Ariana Grande Being Groped By Bishop on Live TV Is Proof That Misogyny Still Runs The World


The only thing that’s had me madder than Louis C.K. trying to make an out-of-the-sudden comeback is the way Pastor Charles H. Ellis was groping Ariana Grande publicly—as in on stage in a church—during Aretha Franklin’s funeral. This pig has some damn nerve.

In case you missed it, while we were all celebrating a long Labor Day Weekend, a huge funeral service was held on Friday in celebration of the life of legendary singer Aretha Franklin at the Greater Grace Temple in Detroit. Every celebrity, music artist and politician you could think of was there—including Ariana Grande who paid a tribute to Franklin by singing her famous single “(You Make Me Feel Like) A Natural Woman.

Right after her performance, Pastor Charles H. Ellis joined Grande on stage and thought it was okay to wrap his arm around her. He pulled her so close to his body that he was straight up touching her breast, which was probably the whole motive behind awkwardly holding her like that in the first place. Everything about this move upset millions of women watching—myself included. From the act itself, to the fact that he gave zero fucks that he was doing this in front of thousands of attendees.

It was pretty obvious that Grande was uncomfortable. In fact, she looked tense throughout most of it. But the internet was outraged, forcing Ellis to later apologize to Grande. He even tried to act like he didn’t realize what he had done. Really bro? We saw you and it was crystal clear he was trying to get a feel on Grande’s breasts—no question about it.

I don’t know; I guess I put my arm around her. Maybe I crossed the border, maybe I was too friendly or familiar, but again, I apologize,” he told the Associated Press.

Luke Cage star Mike Colter even had the audacity to make a really insensitive tweet about the move. “Now This is how you shoot your shot! Zero F***!” Grande fans came after him on Twitter and he has since apologized and deleted his tweet.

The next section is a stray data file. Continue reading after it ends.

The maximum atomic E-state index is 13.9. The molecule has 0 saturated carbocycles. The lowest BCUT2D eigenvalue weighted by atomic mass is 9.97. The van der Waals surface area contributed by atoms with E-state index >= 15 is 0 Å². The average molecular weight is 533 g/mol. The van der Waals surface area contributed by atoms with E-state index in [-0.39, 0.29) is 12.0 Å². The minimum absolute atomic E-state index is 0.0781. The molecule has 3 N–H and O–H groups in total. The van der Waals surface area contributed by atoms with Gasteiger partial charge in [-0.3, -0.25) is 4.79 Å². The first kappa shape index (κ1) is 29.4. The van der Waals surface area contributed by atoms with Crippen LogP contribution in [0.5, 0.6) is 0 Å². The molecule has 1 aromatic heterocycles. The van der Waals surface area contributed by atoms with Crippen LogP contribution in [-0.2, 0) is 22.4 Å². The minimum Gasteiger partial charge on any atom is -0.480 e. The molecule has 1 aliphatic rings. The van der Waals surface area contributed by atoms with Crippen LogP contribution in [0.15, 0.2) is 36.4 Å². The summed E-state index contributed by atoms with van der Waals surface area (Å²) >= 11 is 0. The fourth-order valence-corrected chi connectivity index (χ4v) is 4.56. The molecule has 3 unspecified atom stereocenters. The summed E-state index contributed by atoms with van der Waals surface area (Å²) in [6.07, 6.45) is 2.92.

You would think after the #MeToo movement that men—particularly public figures—would be extra careful with how they behave and treat women. But Ellis’ behavior is especially dangerous because he did it publicly, knowing damn well there was most likely going to be backlash and consequences.

I think most women—if not all— related to what Grande was experiencing. Most of us could think back to a time where we definitely found ourselves in an awkward situation like that, where we either feared making a scene or feared retaliation. That’s because for the longest we didn’t have a voice and we were not being seen. But now we do and the #MeToo movement has played a large role in finally allowing us to be heard and believed. So to see someone like Ellis publicly demonstrate sexual misconduct doesn’t just have me outraged but serves as a reminder that this fight against sexual assault, sexual harassment, and taking down the patriarch is far from over.

It’s also evidence that this could literally happen to any woman—regardless of how famous or successful she may be. Regardless of where she is—whether it be in a private space—or at a public event on stage performing for Aretha Franklin’s funeral!

It’s behavior like this that reminds us that we still haven’t progressed enough. Between the #MeToo movement and having a misogynistic president in the white house, women have been angry—to say the least. But the good news is that this anger has moved us to action. More women than ever are running at this year’s midterm elections because it’s become apparent that we need more women in power—in congress—if we really want to see significant change. The fact that a pastor—yes, a pastor— can get away with touching a singer’s breast at a church during a public funeral, speaks to the fact that drastic change is desperately needed. And if you don’t think he got away with it, think again. Ellis may have been forced to make a public apology but I have yet to hear about him suffering any real consequences since the incident and that says volumes about where we’re still at as society when it comes to the treatment of women. 

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